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January 18, 2013

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Packaging inspection unwraps on new law

THE packaging of cakes, cosmetics and health products will be closely examined by authorities when a local law banning excess packaging will take effect as of next month, officials said yesterday.

Those products are the ones most often sold with too much packaging, official said.

Local residents are encouraged to report excess packaging via three public service hotlines - 12345, 12365 and 12315 - and violators will be fined up to 50,000 yuan (US$8,045), according to Shen Weimin, deputy director of the Shanghai Quality and Technical Supervision Bureau.

"Though there so far is no reward for tips, we believe public supervision will effectively cut down on unnecessary packaging," Shen said.

Recycling stations also will be set up at local shopping malls soon to recycle product wrappings, said Gu Jiahe, vice chairman at the Shanghai Commission of Commerce.

"The commission will also encourage waste recycling companies to sign deals with local retailers for packaging recycling," Gu said.

The new law, the first among Chinese cities, aims to trim unnecessary use of resources and reduce waste, according to Shanghai People's Congress, the city's lawmaking body.

The standards on "excessive packaging" specify the number of layers of packaging papers, the maximum percentage of packaging cost to the goods' value, and the allowed ratio of empty space inside boxes.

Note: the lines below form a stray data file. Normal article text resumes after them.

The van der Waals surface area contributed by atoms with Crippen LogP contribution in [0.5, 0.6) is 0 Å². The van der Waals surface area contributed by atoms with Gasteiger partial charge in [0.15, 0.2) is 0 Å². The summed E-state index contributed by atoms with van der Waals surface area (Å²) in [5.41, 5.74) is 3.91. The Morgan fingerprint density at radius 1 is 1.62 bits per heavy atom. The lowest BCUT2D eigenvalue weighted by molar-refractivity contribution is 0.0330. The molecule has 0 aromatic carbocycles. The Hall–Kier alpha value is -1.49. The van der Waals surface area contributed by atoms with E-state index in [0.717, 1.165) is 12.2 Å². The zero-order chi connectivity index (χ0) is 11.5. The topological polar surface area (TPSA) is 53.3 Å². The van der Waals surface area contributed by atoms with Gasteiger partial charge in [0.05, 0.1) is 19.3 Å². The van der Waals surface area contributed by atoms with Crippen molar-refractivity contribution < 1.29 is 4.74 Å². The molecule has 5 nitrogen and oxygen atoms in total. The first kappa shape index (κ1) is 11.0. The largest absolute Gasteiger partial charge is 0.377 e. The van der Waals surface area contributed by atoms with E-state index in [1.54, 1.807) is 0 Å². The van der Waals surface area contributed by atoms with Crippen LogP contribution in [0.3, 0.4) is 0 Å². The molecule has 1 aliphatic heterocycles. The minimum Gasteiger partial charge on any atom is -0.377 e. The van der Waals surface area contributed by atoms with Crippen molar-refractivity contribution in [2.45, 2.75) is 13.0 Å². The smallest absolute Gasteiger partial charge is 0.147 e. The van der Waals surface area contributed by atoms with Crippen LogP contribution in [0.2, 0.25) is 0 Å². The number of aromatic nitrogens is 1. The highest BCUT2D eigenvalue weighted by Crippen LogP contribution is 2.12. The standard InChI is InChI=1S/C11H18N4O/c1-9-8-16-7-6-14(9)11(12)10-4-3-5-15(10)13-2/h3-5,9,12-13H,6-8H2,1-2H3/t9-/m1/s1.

The biggest problem with many products is the amount of empty space, especially those often presented as gifts like moon cakes, health products and tea, Shen said.

After receiving reports from the public, the bureau or the city's food and drug safety watchdog will dispatch officers and the sellers will be asked to stopping selling the products and possibly face fines if the report is confirmed, Shen said.

Regular inspections will be undertaken of products sold in the city while those who violate the new law will be publicized via local media and the website of the bureau, he added.

The law allows fining only sellers. There needs to be another law from the nation's lawmakers to punish manufacturers to curb the problem from the source, said Chen Zhaofeng, a local lawmaker. China currently restricts packaging of moon cakes and cosmetics, though no punishment is mandated.


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